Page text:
Next time I’d suggest aiming for a bit fewer and/or shorter cards. Try to focus on key points more so it isn’t too much work and so lesser points don’t distract from greater ones. If that’s hard, one possibility is to use cards then remove some later after you understand them more.
In Tutoring Max #4, I got up to where the Szasz diagram was gonna be put into a tree and made my own attempt at putting it in a tree or diagram of some kind. The purpose was to try to understand the logical structure. I tried to write down some implied “links” in the argument structure. I’m not super confident about this but figured I’d just take a stab and maybe get some criticism.
I’m not sure about the parts I circled in red. I remember having trouble with this exercise previously. I did it “fresh” without trying to find previous efforts.
Oh here’s the Szasz paragraph for context:
- Presumption of competence. Because being accused of mental illness is similar to being accused of crime, we ought to presume that psychiatric “defendants” are mentally competent, just as we presume that criminal defendants are legally innocent. Individuals charged with criminal, civil, or interpersonal offenses ought never to be treated as incompetent solely on the basis of the opinion of mental health experts. Incompetence ought to be a judicial determination and the “accused” ought to have access to legal representation and a right to trial by jury.
This is what i wound up with after watching most of the Tutoring Max #4 video and trying to do something more in the style of what was being made in that video (though I was pretty hesitant about this tree)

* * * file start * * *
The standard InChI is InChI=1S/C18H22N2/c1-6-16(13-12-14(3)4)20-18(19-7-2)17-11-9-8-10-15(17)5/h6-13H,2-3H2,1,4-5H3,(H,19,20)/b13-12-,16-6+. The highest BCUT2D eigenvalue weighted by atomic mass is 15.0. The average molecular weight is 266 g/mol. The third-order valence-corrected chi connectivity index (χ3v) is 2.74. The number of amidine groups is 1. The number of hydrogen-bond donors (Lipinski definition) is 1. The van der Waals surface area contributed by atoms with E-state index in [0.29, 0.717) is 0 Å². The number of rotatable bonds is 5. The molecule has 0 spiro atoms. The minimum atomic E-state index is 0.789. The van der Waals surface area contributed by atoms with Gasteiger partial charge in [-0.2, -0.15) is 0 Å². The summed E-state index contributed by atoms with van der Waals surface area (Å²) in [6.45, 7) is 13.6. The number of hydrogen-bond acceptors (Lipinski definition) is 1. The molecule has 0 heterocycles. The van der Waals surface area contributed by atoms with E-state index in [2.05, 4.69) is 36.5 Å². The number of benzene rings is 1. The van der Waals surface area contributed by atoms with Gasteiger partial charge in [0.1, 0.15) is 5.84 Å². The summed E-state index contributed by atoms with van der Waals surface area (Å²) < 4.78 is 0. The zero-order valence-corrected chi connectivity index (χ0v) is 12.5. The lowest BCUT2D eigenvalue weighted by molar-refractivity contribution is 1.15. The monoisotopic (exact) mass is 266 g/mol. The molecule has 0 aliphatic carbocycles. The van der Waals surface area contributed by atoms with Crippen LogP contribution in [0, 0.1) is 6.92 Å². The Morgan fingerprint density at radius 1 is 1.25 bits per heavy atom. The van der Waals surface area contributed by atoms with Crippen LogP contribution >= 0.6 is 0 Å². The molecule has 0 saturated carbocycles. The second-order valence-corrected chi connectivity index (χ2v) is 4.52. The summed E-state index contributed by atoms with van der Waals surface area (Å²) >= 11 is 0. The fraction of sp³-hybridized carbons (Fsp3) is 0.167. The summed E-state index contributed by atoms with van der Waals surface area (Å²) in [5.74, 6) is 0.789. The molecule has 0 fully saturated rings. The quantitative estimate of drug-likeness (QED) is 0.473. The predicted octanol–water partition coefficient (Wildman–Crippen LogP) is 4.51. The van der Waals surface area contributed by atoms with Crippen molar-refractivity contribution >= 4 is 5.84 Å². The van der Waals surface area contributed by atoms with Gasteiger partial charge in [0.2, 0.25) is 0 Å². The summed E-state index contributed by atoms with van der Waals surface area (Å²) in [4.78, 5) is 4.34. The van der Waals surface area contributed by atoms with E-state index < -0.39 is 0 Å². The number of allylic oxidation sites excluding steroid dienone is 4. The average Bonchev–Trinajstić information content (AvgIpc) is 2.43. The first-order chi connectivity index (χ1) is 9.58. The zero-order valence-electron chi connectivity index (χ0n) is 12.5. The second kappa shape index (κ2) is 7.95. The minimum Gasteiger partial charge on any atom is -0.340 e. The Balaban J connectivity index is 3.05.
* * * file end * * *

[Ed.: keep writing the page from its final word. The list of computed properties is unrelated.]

this was Elliot’s tree
how do you think they compare?
The one where I wrote a bunch of implied links was pretty different so I’ll set that to one side for now.
I organized the first sentence the same way as you did in both of my MindNode efforts (the most recent one and the one from a year ago). So the major difference was re: sentences 2 and 3. In my more recent one, I had those sentences structured the same and the main difference from yours was I didn’t nest them underneath other stuff but had them as a more separate point. The mindnode from a year ago was even less structured than that.
So I think overall the difference is that both of my mindnodes are less structured to varying degrees than yours is.
From Tutoring Max #6:
I wasn’t really sure how to assign probabilities. My intuition was that A and E seemed like the most likely places to look. I’ve seen the video before though.
Here’s Elliot’s answer:
I like that exercise. I think I should have put small dots under G and H. People sometimes present stuff out of order. F could also have no parent (be the root), which we might represent as a small dot under itself.
I made a diagram depicting relationships in a paragraph of the Lying essay. This is an exercise in Tutoring Max #6
i hesitated on the direction of the arrows here
I thought maybe they should be pointing up cuz the lower level details are “supporting” the conclusion. OTOH, I thought maybe there should be arrows in both directions cuz the lower level details are elaborating the higher level point. And then there was the view I actually went with, which is that the stuff that’s lower level details is flowing down from/developing the higher level point in some sense, and so the arrows should reflect that relationship.
Anyways I mention all that cuz it’s a detail I sometimes get a bit hung up on in making diagrams/trees like this